If you’re yet to be acquainted with the weird and wonderful world of Toiletpaper then allow us to introduce you. Artist Maurizio Cattelan, photographer Pierpaolo Ferrari and art director Micol Talso got together some years back to create images which distilled their passion for the bizarre, the grotesque, the darkly humorous and the sensual. From this came Toiletpaper Magazine, and before long their work had spread across the fashion and art industries like wildfire, picking up the attention of a number of big-time brands along the way. No surprises there.

  34. List-2

    Where some printed publications shy away from British culture as it exists beyond Union Jack flags and Yorkshire tea in floral china, LAW Magazine, which stands for Lives and Works is already knee-deep in the grit and the grime. Now in its fifth issue, the staple-bound bi-annual describes itself as a platform for “the beautiful everyday… A window into the world of the current undercurrent that nobody is catching and which is therefore of greater importance to document.” It’s a kind of Britishness so ubiquitous that you’d have to be wandering the streets with your head in a bag to miss it – one defined by full-suspension mountain bikes, Sunday League referees, Hackney estate maps and Vauxhall Novas.

  35. List

    There’s a very simple kind of pleasure to be had from illustrator Liam Stevens’ work. The image-maker and designer occupies himself predominantly with line-work and geometric shapes, creating vast landscapes and atmospheric compositions from very little. Collage elements enter into his practice from time to time, but on the whole his sketches function using a simple cross-hatch which gestures vaguely towards a form, or a series of wiggly lines used to demarcate a sprawling horizon. Finding Liam’s work online allows it to function in much the same way a breath of fresh air does in a loud, smoggy city. Breathe deep and enjoy the view.

  36. List-3

    I’m happy to admit that after watching all three minutes and 47 seconds of Stevie Gee’s new music video for Archie Bronson Outfit, my computer desktop is littered with so many screenshots of boobs, beers and motorbikes in psychedelic hues that I can scarcely find anything else. And the thing is I don’t even mind.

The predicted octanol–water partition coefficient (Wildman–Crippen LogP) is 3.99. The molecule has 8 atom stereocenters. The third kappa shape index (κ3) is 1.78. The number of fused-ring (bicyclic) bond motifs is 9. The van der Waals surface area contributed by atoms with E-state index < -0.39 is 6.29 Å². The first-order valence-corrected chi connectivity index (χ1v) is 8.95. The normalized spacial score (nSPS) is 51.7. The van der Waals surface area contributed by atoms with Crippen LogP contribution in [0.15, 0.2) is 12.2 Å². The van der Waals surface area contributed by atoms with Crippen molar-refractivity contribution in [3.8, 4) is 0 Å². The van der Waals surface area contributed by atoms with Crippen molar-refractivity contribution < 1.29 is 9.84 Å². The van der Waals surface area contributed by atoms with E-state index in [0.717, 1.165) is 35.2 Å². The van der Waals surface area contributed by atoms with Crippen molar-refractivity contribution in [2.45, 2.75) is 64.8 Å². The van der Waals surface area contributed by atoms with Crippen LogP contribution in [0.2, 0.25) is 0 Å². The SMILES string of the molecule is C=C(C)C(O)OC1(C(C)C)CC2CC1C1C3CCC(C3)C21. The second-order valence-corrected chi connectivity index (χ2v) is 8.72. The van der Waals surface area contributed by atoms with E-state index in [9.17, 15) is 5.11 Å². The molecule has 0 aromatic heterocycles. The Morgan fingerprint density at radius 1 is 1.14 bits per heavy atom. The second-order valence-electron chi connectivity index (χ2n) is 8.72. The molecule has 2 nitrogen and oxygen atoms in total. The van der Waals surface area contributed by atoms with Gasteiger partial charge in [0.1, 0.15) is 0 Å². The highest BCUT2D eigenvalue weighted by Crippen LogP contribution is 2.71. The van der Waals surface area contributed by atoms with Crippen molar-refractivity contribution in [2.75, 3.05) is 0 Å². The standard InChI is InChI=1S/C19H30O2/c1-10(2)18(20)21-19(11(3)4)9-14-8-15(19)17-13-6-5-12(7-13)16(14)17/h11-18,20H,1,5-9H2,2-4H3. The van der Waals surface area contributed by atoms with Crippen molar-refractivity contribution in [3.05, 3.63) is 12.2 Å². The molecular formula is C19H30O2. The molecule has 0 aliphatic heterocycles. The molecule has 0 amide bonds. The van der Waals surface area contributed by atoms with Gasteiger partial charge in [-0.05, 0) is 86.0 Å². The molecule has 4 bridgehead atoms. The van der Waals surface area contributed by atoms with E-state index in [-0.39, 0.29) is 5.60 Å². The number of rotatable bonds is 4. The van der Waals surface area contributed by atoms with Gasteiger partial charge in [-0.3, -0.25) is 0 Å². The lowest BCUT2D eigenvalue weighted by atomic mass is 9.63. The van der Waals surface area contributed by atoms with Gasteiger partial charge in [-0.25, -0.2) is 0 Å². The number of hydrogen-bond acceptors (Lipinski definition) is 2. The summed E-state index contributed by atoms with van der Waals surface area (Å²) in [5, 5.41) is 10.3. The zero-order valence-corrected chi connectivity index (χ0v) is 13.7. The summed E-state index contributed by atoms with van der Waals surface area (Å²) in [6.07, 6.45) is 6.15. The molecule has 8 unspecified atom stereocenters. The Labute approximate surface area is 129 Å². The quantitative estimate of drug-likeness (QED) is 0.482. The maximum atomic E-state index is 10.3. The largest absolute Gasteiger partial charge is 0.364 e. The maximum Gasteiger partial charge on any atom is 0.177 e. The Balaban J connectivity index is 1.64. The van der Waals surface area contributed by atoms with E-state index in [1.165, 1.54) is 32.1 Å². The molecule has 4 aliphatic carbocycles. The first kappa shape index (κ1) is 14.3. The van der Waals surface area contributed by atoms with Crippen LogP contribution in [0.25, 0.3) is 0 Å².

37. List

    Several artists have attempted to respond to the nude photo scandal, in which private photographs of a number of celebrities were hacked from Apple’s iCloud software and leaked on sites like 4chan and Reddit earlier this year, but few have had any success in harnessing the sense of shock and the eery echo of “have you seen them?” which rippled through the internet in the aftermath.

  38. List-2

    When it comes to psychedelic album artwork, it sometimes feels like the very best might already be behind us – Wes Wilson, Mouse & Kelly and Rick Griffin already having worked through the golden era. There’s something reassuring about the knowledge that graphic designers are still looking for ways to incorporate psychedelic elements into their designs though, and French graphic artist Lucas Donaud is foremost amongst them.

  39. List

    It’s a well-established fact that even the most conceptually exciting product designs can fall flat on their face if they’re photographed poorly. Imagery can often make or break these projects. And while of course this isn’t the be-all and end-all, it’s worth taking this part of the process seriously to maximise the chances of your work cutting through the noise.

  40. List

    To say that Rebecca Reeve enjoys a magnificent view is not to do her work justice. The British-born, New York-based photographer has long been occupied with framing landscapes with domestic devices in her work, from placing a pair of translucent curtains around a mountain range and invoking the Dutch custom of covering paintings at the wakes of deceased family members to help them make the transition to the afterlife, to hanging a blind in front of a swamp to oddly effective ends. On an aesthetic level this unusual use of the prop partially obscures her chosen view, bringing a curious sense of mystery to the image, but the subversion of that familiar sense of domesticity resonates much further than surface level, creating an odd feeling of displacement with a surrealist slant.